David Lapham’s Stray Bullets is the comic equivalent of film noir, stories told in stark black-and-white, about desperate people unable to foresee the consequences of their violent actions. Lapham is a master at character design and rendering, creating a unique world out of the imagery of 1970’s urban and suburban America, where violence is both random and destined at the same time. The stand out story in this collection is ‘Victimology,’ where a young girl must deal with her own violent impulses after witnessing a brutal crime.
The Greenfield Library also has Stray Bullets: Volume 2 “Somewhere Out West” (Greenfield Open Stacks, 741.50924 L314s v.2). Both volumes are available for immediate check out.
It is now a century since the term “visual music” was coined, by the artist and critic Roger Fry, to describe paintings by Wassily Kandinsky that seemed to incorporate a temporal dimension, a sense of embedded timelines, in which viewers followed spiraling sequences to their cadential ends. Long before electronic composition and cinematography, artists of many stripes pursued the emancipation of noise—luminous as well as acoustic—in settings that downplayed linear narration.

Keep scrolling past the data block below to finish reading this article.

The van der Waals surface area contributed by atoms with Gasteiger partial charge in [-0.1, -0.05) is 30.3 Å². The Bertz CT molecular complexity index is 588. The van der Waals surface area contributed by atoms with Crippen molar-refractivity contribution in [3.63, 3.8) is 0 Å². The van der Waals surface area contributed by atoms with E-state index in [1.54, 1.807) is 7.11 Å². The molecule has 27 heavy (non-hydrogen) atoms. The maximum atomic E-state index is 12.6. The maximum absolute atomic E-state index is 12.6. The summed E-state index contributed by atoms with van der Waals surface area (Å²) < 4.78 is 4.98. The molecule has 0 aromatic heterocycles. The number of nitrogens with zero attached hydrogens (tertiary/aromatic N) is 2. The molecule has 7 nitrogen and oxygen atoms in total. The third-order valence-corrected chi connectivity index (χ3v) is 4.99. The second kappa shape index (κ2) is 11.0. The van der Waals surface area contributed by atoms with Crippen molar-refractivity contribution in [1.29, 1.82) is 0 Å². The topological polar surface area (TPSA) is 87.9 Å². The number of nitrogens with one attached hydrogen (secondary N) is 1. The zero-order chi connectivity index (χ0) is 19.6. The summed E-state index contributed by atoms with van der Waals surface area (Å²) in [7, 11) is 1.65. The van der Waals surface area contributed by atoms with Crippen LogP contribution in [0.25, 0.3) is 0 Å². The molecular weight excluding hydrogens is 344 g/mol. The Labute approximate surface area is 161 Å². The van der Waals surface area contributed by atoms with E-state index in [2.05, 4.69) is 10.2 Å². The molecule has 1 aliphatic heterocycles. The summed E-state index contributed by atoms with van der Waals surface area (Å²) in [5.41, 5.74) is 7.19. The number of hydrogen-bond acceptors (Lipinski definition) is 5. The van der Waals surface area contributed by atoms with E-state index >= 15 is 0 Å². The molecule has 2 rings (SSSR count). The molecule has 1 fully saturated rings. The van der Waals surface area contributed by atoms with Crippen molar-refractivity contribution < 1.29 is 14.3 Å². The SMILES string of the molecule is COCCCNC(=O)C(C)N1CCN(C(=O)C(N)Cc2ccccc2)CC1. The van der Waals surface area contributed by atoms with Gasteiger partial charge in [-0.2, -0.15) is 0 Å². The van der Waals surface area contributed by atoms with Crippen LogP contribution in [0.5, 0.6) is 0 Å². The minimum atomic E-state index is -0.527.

Many paths radiated from here—the anti-music of Futurism, the sound poems of Dada, sound-color projection, gestural abstraction—but the Music Library is pausing to commemorate an early Expressionistic work when none of those paths was yet foreseen. Upon hearing the experimental scores of Arnold Schoenberg, Kandinsky initiated what turned out to be a lasting friendship with the composer, who in turn contributed articles to Kandinsky’s publication Der blaue Reiter, as well as participated, with paintings of his own, in exhibitions of works by members of Kandinsky’s circle. Our focus is Schoenberg’s monodrama Erwartung (Expectation), an exercise, as Schoenberg acknowledged, in visual music-making.
Excerpts of Erwartung performed by the De Nederlandse Opera in 2005.